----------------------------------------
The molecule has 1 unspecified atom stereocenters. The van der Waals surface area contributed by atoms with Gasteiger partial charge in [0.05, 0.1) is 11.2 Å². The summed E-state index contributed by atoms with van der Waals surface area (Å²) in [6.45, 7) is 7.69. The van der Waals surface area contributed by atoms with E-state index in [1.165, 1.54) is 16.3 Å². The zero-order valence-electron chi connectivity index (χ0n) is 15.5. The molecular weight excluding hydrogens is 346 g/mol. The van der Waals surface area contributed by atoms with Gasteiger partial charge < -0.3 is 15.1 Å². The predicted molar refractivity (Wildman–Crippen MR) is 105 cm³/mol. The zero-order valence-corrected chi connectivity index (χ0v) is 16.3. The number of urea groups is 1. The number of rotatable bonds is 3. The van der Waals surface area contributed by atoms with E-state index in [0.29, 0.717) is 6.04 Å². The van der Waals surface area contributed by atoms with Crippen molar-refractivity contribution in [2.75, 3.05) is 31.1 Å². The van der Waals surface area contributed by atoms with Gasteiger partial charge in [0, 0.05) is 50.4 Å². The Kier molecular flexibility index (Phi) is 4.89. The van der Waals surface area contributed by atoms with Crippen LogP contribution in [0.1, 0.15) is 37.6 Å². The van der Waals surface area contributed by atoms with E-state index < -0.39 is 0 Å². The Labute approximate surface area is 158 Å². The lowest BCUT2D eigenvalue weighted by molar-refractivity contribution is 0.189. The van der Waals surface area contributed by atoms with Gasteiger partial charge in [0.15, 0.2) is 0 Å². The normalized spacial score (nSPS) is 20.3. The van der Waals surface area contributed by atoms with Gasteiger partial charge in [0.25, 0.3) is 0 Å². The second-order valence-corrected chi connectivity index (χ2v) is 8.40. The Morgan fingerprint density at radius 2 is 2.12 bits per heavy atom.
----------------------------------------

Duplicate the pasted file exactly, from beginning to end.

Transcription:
The molecule has 1 unspecified atom stereocenters. The van der Waals surface area contributed by atoms with Gasteiger partial charge in [0.05, 0.1) is 11.2 Å². The summed E-state index contributed by atoms with van der Waals surface area (Å²) in [6.45, 7) is 7.69. The van der Waals surface area contributed by atoms with E-state index in [1.165, 1.54) is 16.3 Å². The zero-order valence-electron chi connectivity index (χ0n) is 15.5. The molecular weight excluding hydrogens is 346 g/mol. The van der Waals surface area contributed by atoms with Gasteiger partial charge < -0.3 is 15.1 Å². The predicted molar refractivity (Wildman–Crippen MR) is 105 cm³/mol. The zero-order valence-corrected chi connectivity index (χ0v) is 16.3. The number of urea groups is 1. The number of rotatable bonds is 3. The van der Waals surface area contributed by atoms with E-state index in [0.29, 0.717) is 6.04 Å². The van der Waals surface area contributed by atoms with Crippen molar-refractivity contribution in [2.75, 3.05) is 31.1 Å². The van der Waals surface area contributed by atoms with Gasteiger partial charge in [0, 0.05) is 50.4 Å². The Kier molecular flexibility index (Phi) is 4.89. The van der Waals surface area contributed by atoms with Crippen LogP contribution in [0.1, 0.15) is 37.6 Å². The van der Waals surface area contributed by atoms with E-state index < -0.39 is 0 Å². The Labute approximate surface area is 158 Å². The lowest BCUT2D eigenvalue weighted by molar-refractivity contribution is 0.189. The van der Waals surface area contributed by atoms with Gasteiger partial charge in [0.15, 0.2) is 0 Å². The normalized spacial score (nSPS) is 20.3. The van der Waals surface area contributed by atoms with Gasteiger partial charge in [0.25, 0.3) is 0 Å². The second-order valence-corrected chi connectivity index (χ2v) is 8.40. The Morgan fingerprint density at radius 2 is 2.12 bits per heavy atom.